Yesterday was the first time I wept at the death of a public personality. I kept asking myself what it was about Dr Kalam that shook me up this way.
Being a sentimental chap, I would have grieved anyway at Dr Kalam’s death, but the grief came more readily, I thought, as the leader who had just died came from my home state Tamil Nadu. When I had read the story of his life, I could vividly picture his rustic beginnings, his poor facility with the English language, his love for classical music, his studiousness, his passion for food – all of which have come to form a stereotype of the quintessential ‘Madrasi’. But, in retrospect, that I related to his story wasn’t what moved me most. There’s something more to it.
He wasn’t a powerful orator, releasing rhetoric and raras from packed stadiums; forget oration, his skill with the English language was as simple as it could get – far from enough to impress. That he was a Tamil scholar, a poet, an iconic scientist and President weren’t all too dazzling to my eyes either – many men of material distinction had come and gone before him.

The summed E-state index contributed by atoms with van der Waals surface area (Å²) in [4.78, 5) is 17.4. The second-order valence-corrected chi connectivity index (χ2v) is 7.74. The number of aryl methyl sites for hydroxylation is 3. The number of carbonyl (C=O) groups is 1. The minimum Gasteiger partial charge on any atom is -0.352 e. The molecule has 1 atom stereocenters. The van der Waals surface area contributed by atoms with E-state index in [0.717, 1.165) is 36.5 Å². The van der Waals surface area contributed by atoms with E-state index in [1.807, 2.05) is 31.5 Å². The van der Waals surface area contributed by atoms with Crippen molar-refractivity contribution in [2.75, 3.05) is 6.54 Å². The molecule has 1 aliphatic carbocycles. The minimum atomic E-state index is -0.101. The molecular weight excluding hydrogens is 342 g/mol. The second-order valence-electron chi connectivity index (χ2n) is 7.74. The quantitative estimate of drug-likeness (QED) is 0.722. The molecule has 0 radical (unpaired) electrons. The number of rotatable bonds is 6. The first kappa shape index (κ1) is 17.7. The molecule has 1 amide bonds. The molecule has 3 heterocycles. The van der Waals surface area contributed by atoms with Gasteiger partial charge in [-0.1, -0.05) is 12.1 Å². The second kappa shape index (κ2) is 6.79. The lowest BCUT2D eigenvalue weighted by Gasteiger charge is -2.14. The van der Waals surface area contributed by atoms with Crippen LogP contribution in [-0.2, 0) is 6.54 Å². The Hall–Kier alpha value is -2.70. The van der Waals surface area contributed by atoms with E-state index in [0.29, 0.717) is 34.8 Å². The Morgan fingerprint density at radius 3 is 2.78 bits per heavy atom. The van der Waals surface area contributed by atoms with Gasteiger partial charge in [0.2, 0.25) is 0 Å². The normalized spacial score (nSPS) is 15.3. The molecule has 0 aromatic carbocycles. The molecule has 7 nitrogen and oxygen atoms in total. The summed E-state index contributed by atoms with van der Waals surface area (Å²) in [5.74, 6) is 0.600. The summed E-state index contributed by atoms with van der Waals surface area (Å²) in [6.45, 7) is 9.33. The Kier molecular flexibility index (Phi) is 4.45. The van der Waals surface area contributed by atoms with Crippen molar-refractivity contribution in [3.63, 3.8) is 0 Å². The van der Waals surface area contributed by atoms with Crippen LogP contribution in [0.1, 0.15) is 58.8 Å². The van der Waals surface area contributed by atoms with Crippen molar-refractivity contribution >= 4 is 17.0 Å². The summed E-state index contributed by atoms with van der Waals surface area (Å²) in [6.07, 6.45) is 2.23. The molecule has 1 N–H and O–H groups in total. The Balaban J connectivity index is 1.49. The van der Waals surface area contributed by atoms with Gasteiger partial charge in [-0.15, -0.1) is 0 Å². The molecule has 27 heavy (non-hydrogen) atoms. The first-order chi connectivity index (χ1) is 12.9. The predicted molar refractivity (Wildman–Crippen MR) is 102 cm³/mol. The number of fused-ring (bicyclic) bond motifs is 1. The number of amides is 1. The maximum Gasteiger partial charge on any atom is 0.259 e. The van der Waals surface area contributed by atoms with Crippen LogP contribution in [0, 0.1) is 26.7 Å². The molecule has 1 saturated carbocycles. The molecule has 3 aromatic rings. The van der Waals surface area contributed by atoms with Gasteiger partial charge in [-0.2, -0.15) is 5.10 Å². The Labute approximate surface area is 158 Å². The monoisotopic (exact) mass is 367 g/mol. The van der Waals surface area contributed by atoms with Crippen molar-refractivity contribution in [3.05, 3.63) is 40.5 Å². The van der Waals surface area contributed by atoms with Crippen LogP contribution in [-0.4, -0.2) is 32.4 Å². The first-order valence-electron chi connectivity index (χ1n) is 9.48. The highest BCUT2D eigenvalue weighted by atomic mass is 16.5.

What was life-giving about Dr Kalam’s example, to me, was the artless truth that radiated from his person. His naked heart, free from divisions that decorations often create, found a friend in every other heart it met – whether in the pariah or in the pundit, with the servant or the sultan.
Gandhi, Rajaji, Ambedkar, Nehru, Radhakrishnan – all personal heroes – had died before I was born. Nani Palkhivala died when I was only 10 years old, long before I got to know of him. Leaving what is contentious about him aside, Dr Kalam was the only man left from an age when public office still drew in men and women of character and integrity.
His example is a statement of hope in a world that punishes honesty, simplicity and truth.
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